I photographed this peaceful portrait of the canal in comforting grays, perhaps more beautiful than the beaver pond dressed in fall yellow. If possible, I would have glided across the water with the little poodle mix to watch south bound humpback whales passing down Admiralty Island. Brought back to earth by the impatient eagle’s complaints, I returned to my wracking.
Two years ago I started this online journal with an entry about Fish Creek. This morning Aki and I returned to measure the progress of fall in this sheltered place. The salmon were gone, of course, bodies carried away by carrion eaters or washed away by the autumn floods. With nothing to attract them, we found no bears and only one bald eagle. We inadvertently flushed her when well past the places marked by the tracks of other hikers. It is so easy to find forest solitude on these rainy fall days.
After that visit two years ago, I wasn’t sure if I could mine Fish Creek for enough material to fill even one blog post. But an old growth forest, even at quiet times, always has some new trick to show you. Today it offered white lacy ferns in transition from green to dead brown, clumps of fungus mimicking a pipe organ, a squirrel willing to stare down a poodle in fleece, a freshly fallen spruce tree blocking the trail. Grown large and tall in disturbed ground along the stream that fertilized it with spent salmon, the gambling spruce paid the price for its easy riverine life. It will never grow to maturity like the spruce occupying the ground just beyond reach of the fickle stream, but its flesh could change the stream’s course.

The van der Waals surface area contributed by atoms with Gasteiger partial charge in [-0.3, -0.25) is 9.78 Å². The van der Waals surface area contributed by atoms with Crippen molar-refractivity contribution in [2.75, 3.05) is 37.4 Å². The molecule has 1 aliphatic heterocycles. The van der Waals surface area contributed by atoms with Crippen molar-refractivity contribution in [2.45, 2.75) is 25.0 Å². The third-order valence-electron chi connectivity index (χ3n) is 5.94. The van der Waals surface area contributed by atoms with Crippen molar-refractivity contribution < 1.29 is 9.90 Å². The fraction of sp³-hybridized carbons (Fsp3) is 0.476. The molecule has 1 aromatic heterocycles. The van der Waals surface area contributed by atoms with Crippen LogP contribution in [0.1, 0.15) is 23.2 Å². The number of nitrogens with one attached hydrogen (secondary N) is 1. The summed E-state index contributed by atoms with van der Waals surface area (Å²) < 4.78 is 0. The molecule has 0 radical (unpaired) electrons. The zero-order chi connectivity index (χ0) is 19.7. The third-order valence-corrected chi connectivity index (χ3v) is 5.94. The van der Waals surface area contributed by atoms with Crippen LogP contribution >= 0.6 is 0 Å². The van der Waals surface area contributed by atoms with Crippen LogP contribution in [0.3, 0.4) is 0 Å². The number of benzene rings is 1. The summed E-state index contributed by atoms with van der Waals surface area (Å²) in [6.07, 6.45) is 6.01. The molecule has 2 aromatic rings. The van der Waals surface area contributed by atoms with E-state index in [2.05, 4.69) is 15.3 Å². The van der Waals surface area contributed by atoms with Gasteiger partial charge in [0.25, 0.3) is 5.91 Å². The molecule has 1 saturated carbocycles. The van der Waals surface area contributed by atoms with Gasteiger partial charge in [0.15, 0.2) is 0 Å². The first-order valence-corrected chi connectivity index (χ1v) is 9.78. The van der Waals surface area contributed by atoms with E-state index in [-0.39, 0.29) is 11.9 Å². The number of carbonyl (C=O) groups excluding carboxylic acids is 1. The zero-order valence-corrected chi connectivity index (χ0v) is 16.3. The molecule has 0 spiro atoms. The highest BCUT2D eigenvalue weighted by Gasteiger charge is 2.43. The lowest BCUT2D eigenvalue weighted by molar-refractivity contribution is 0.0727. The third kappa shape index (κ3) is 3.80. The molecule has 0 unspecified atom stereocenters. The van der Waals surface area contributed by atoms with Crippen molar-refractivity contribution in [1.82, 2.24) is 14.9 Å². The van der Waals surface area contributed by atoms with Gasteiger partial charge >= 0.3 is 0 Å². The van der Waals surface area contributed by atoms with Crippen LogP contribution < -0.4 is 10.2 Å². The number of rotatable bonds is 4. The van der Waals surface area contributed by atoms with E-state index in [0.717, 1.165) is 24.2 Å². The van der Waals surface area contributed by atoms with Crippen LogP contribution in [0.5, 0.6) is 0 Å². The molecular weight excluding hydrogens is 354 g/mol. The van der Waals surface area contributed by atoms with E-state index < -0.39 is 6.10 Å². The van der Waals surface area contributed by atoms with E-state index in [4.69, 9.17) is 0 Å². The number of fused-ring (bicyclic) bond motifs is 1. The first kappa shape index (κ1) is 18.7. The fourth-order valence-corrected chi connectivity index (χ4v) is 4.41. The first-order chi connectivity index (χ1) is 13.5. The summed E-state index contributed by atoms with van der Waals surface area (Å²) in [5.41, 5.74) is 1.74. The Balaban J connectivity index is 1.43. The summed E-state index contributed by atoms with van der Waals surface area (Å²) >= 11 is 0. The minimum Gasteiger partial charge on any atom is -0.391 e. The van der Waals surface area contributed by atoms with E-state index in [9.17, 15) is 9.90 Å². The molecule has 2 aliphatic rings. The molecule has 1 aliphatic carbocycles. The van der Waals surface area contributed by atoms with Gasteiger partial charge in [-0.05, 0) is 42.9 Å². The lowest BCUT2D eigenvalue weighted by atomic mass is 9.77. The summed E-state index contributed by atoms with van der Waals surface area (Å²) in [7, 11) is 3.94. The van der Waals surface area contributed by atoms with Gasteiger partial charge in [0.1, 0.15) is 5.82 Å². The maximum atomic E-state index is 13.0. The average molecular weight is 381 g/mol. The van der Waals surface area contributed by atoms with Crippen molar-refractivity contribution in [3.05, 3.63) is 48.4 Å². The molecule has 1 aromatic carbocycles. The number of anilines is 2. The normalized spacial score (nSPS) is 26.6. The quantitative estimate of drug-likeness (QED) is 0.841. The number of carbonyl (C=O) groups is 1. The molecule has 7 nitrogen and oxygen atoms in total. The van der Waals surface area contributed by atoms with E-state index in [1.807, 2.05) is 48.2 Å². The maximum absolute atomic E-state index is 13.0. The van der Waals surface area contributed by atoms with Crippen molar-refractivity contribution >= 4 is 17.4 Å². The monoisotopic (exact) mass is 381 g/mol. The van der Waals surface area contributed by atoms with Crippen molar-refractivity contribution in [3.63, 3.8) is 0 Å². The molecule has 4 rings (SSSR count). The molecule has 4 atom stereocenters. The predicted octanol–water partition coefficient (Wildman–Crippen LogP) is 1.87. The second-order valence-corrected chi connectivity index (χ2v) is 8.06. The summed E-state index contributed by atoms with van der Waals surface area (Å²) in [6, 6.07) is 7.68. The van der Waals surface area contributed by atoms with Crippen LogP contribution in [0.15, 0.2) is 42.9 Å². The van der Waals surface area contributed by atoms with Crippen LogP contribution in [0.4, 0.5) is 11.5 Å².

Leaving the forest I drove further out the road to wrack for sea weed. We use it in the garden. Only thin lines of rock week marked the high time line at the beach I usually harvest so I didn’t bother with it. A flood tide almost filled Bootlegger Cove with water the color of dulled mercury, reaching toward the Mendenhall Glacier. Only a bright red buoy floated on the calm water until a common loon popped, corklike, to the surface. I resented the presence of the rude-colored buoy as much as I enjoyed watching the loon’s graceful comings and goings; I who just left the woods with an alway curious toy poodle mix, she wearing high visibility yellow and I bright red.
Just off the beach five harlequin ducks parallel the path Aki and I take. They own the water. Nothing else, not boat or bird, whale or sea lion shares the surface with them. Our most colorful local duck up close, from here the harlequins show as dark shapes against the gray sea and ski. This is a scene for capture on black and white film. The same is true of the forest behind up. The yellowing devil club leaves flap around in a building breeze over still red ground hugging sorrel but they can’t distract from the strong lines of old growth trees and witch-like limbs of near naked alders.
On the beach, Aki chases alder leaves, still crisp and brown after a strong gust rips them from their trees. They tumble until an upwelling lifts they just out of her reach, tumble again, then glide out to sea.